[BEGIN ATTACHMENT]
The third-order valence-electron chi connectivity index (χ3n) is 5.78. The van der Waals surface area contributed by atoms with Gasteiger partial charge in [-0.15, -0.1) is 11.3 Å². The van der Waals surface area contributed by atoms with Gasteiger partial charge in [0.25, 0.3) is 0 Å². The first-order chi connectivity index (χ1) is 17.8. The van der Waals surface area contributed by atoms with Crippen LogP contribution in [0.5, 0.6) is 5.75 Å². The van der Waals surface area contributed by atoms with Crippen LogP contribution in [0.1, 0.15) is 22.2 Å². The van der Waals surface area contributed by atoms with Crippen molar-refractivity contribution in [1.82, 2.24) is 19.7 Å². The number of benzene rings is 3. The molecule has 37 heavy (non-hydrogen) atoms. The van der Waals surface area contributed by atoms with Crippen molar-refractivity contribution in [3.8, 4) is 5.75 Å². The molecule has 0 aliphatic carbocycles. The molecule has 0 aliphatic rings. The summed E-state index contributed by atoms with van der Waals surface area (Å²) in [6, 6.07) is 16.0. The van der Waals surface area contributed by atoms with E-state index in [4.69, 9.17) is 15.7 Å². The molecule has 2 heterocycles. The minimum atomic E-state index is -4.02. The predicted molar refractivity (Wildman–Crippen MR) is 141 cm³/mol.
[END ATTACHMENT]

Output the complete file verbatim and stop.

The third-order valence-electron chi connectivity index (χ3n) is 5.78. The van der Waals surface area contributed by atoms with Gasteiger partial charge in [-0.15, -0.1) is 11.3 Å². The van der Waals surface area contributed by atoms with Gasteiger partial charge in [0.25, 0.3) is 0 Å². The first-order chi connectivity index (χ1) is 17.8. The van der Waals surface area contributed by atoms with Crippen LogP contribution in [0.5, 0.6) is 5.75 Å². The van der Waals surface area contributed by atoms with Crippen LogP contribution in [0.1, 0.15) is 22.2 Å². The van der Waals surface area contributed by atoms with Crippen molar-refractivity contribution in [1.82, 2.24) is 19.7 Å². The number of benzene rings is 3. The molecule has 37 heavy (non-hydrogen) atoms. The van der Waals surface area contributed by atoms with Crippen molar-refractivity contribution in [3.8, 4) is 5.75 Å². The molecule has 0 aliphatic carbocycles. The molecule has 0 aliphatic rings. The summed E-state index contributed by atoms with van der Waals surface area (Å²) in [6, 6.07) is 16.0. The van der Waals surface area contributed by atoms with E-state index in [4.69, 9.17) is 15.7 Å². The molecule has 2 heterocycles. The minimum atomic E-state index is -4.02. The predicted molar refractivity (Wildman–Crippen MR) is 141 cm³/mol.